Friday, February 6, 2009


I haven't added to my Prophiles of American Leadership segments for a while, so I thought it would be a nice change of pace for me to indulge myself and return to a historical vignette of an American to whom I give credit for leading in the world of literature. So, here are my thoughts on...


Though I watched a lot of television as a young boy, where I caught old movies as well as old and current programs produced for television, I also read a lot. I tended to read adventure stories—Edgar Rice Burroughs was my favorite—but, I also read many of the classics of literature before I got into high school. Before being required to read The Adventures of Huckleberry Finn in high school, I had already read it twice, along with its companion, The Adventures of Tom Sawyer. I have reread them both several times since, to my children, to expose them to great literature and story-telling, and for my own enjoyment. In my opinion, which I share with many others, The Adventures of Huckleberry Finn is likely the Great American Novel and no one has been his equal in producing colloquial speech on the printed page. Of course there have been other great American novels since—To Kill A Mockingbird and Gone With The Wind—and some extremely important and popular ones before—Uncle Tom’s Cabin and The Last Of The Mohicans—but, Mark Twain’s story about the coming of age of a disadvantaged, troubled youth, struggling with his conscience in a time when America was doing the same, was a masterpiece of writing that put America on the literary map of the English-speaking world. All of the serious novelists of the 19th century in the English language had been from Great Britain, like Sir Walter Scott, Jane Austen, and Charles Dickens. But Samuel Clemens, under the name, Mark Twain, became the Father of American Literature, and showed the American authors who followed after him how to do it well.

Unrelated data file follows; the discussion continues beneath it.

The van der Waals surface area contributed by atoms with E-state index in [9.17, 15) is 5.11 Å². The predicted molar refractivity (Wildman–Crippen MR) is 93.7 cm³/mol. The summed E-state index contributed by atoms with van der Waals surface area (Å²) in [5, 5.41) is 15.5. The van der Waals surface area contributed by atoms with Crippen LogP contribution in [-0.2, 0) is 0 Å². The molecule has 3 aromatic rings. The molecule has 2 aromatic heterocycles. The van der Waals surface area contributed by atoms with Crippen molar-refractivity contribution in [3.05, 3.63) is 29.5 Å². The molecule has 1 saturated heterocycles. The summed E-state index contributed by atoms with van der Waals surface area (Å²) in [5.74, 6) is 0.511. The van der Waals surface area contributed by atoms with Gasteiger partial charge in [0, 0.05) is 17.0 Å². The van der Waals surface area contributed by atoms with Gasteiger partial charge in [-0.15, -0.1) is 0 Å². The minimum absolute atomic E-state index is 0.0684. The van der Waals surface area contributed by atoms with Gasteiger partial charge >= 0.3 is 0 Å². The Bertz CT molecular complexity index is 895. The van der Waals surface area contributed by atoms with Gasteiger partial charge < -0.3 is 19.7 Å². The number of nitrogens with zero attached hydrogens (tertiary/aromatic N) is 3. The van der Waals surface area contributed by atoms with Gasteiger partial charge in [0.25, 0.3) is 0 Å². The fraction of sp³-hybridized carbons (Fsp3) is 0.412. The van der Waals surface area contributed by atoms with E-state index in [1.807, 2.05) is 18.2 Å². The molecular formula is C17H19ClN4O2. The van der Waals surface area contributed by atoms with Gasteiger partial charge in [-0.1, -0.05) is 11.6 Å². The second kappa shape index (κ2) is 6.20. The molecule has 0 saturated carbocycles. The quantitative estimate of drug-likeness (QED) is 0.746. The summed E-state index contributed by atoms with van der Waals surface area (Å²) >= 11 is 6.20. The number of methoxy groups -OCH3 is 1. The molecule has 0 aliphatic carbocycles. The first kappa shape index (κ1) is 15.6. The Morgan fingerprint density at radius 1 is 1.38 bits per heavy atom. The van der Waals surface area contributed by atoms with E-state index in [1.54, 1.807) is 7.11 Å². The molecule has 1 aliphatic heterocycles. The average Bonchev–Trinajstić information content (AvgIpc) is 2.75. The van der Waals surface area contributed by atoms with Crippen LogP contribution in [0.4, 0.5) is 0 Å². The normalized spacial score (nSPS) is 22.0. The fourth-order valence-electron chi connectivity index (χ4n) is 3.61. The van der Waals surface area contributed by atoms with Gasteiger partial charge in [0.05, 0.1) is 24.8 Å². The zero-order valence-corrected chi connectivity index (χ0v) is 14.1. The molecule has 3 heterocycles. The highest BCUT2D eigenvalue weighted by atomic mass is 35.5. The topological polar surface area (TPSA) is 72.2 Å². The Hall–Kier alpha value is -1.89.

Samuel Longhorne Clemens (Mark Twain)
(November 30, 1835-April 21, 1910)

Samuel Langhorne Clemens was born in Florida Missouri twenty-five years before the start of the American Civil War to John Marshall and Jane Lampton Clemens. Clemens spent much of his boyhood in his Hannibal, Missouri, home along the Mississippi River. Samuel’s father died when Samuel was 11 years of age, which allowed for his mother, who was a free thinker and defender of the down-trodden and lover of animals, to have great influence on his personality and character. After his father’s death, Samuel took work as a typesetter and a contributing writer of humorous sketches for his older brother, Orion’s, newspaper. At the age of 18, Clemens traveled east and worked as a printer in Saint Louis, Cincinnati, Philadelphia and New York, and educated himself at the local libraries. By age 22, Clemens decided that he would return to The Mississippi River and pursue his childhood fancy, to be a river boat pilot. Clemens plied that trade from 1857 to 1861, from which he chose his pseudonym, Mark Twain, referring to the call of the leadsman on the river boat, measuring two fathoms depth in the river. At the start of the Civil War, Clemens and some friends joined a volunteer group for the Confederacy, but the group disbanded after a couple of weeks and decided to travel with his brother to Nevada where his brother was filling an appointment as secretary to the territorial governor. While in Nevada, he tried silver mining with little success, but in 1862, he began a career as a newspaper journalist and veered off shortly thereafter to humorous literary pieces, including the short story, The Celebrated Jumping Frog of Calaveras County. This piece was picked up and republished by other newspapers across the country, and much to Samuel’s surprise, brought him national notoriety and helped launch his career as America’s premiere novelist and humorist.